The Sunday Brief

Connecting technology, telecommunications, and the internet

Fourth Quarter Earnings – Who Has the Momentum?

by | Jan 28, 2024 | TSB

Greetings from Missouri.  This has been a couple of “at home” weeks prior to a travel-heavy February, which has allowed us to probe a little deeper into fourth quarter earnings.  Since the last Brief, Jim’s interview with the 5G Guys podcast has been published (here and also part of the opening pic).  Many thanks to Dan McVaugh and Wayne Smith for being such gracious hosts. 

Because Charter has yet to publish earnings (currently scheduled for Friday, February 2, prior to the market open), our market comments will have more of a focus on AT&T, Verizon and T-Mobile.  We will cover cable in the February 10th Brief.  Speaking of cable, one correction to the previous Brief after speaking with the company:  We stated “And, since Spectrum Mobile’s (LTE) data is deprioritized relative to many premium Verizon plans (but better than some offered by Xfinity Mobile – see Light reading article here), LTE can get very slow (< 1 Mbps download speeds common in many KC northland locations).” Turns out that Verizon’s LTE download data speeds in north Kansas city (and much of Missouri outside of the three largest metropolitan areas) is just slow and that the same bit prioritization applies to both Spectrum Mobile and Verizon’s premium plans (called qci8).  Our apologies to Charter, and we will be happier Spectrum Mobile customers after Verizon completes their C-band upgrades throughout the City of Fountains.    

The Fortnight That Was

Another couple of weeks of “How good could it be?” anticipation of Fab Five earnings.  As a result, the group was up $111 billion this week and $352 billion over the fortnight.  We think that “constant currency” will be a well-used term on each conference call.  In case you need the schedule, the remaining six conference calls of the ten stocks that we cover are listed below.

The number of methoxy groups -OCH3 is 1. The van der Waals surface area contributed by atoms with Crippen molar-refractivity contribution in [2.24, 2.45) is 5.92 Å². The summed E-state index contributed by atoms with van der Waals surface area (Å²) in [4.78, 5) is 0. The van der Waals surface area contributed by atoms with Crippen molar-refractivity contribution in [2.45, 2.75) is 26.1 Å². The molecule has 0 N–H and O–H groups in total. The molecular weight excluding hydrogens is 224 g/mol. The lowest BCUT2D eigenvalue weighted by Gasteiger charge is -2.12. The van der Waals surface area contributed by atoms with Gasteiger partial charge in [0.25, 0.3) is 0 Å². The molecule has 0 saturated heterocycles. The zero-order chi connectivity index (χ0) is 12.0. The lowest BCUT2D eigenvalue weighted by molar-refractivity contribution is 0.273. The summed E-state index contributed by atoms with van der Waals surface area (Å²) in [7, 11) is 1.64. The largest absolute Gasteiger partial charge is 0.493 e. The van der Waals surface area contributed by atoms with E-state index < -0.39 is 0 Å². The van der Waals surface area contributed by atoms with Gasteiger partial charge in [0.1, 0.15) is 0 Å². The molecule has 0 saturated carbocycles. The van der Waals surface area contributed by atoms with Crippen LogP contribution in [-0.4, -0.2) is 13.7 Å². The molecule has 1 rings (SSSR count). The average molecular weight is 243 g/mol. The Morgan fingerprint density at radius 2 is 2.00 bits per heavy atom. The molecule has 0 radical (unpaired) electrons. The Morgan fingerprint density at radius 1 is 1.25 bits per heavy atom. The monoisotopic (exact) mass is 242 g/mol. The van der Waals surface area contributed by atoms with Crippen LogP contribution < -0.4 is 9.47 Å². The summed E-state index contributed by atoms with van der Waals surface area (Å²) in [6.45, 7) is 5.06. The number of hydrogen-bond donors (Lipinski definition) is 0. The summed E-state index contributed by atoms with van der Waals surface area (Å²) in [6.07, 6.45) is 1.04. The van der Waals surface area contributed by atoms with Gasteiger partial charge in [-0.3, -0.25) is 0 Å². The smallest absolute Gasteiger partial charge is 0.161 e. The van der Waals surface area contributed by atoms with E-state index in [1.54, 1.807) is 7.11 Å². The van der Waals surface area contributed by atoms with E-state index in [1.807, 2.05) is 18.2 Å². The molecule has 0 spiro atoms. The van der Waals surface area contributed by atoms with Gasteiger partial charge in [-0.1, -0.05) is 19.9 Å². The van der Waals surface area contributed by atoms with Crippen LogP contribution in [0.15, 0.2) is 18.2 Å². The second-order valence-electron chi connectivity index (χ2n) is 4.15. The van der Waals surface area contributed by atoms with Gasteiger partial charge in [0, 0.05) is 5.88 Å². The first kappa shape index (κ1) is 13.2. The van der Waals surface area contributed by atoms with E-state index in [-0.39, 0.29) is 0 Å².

We will be carefully looking at the growth rates for each of the cloud providers (AWS/ Amazon, Microsoft, and Google).  Also, Microsoft is not likely to give their Copilot early adoption statistics, but it won’t keep analysts from asking (and estimating).  Our guess from discussions at CES and with several of you is that adoption is going to take a while and that $30/ seat/ mo. is a bit steep. 

Four of the Telco Top Five reported last week, and each reporting company saw gains.  T-Mobile announced that they now have 1.205 billion fully diluted shares as of the end of the year, which now includes the 48.752 million shares issued to Softbank as a result of achieving a trade-weighted stock price above $150 for 45 consecutive days.  T-Mobile also had fewer stock buybacks in the quarter, which they attributed to the uncertain timing of the Softback share trigger.  The  year-end share price figured will be updated by the Feb 10 Brief, and the current T-Mobile market capitalization is ~ $194 billion as of Friday’s close. 

Because of the earnings analysis below, we will keep this week’s market commentary short, leaving time for celebration of the Apple Macintosh’s 40th birthday.  We read many tributes to Apple’s longest-running product line and think that Mashable’s is the best (embedded in that article is another website called which has many of the old advertisements – definitely a trip down memory lane for Generation X and earlier age groups). 

Fourth Quarter Earnings – Who Has the Momentum?

In this analysis we look at Verizon, AT&T, and T-Mobile 4Q 2023 earnings.  Until Charter reports, the simple answer to the question will be “likely T-Mobile” but Charter could surprise to the upside, particularly on wireless net additions. 

Verizon led off the earnings parade and created a lot of excitement over their wireless postpaid phone gross additions figure (up 16.9% from 4Q 2022 to 2.3 million from 1.8 million in 3Q 2023).  As we discussed in the last Brief, Big Red pulled a lot of gross additions in to end 2022.  So the 17% growth figure is even more remarkable.  Nearby is the net additions chart from their earnings presentation.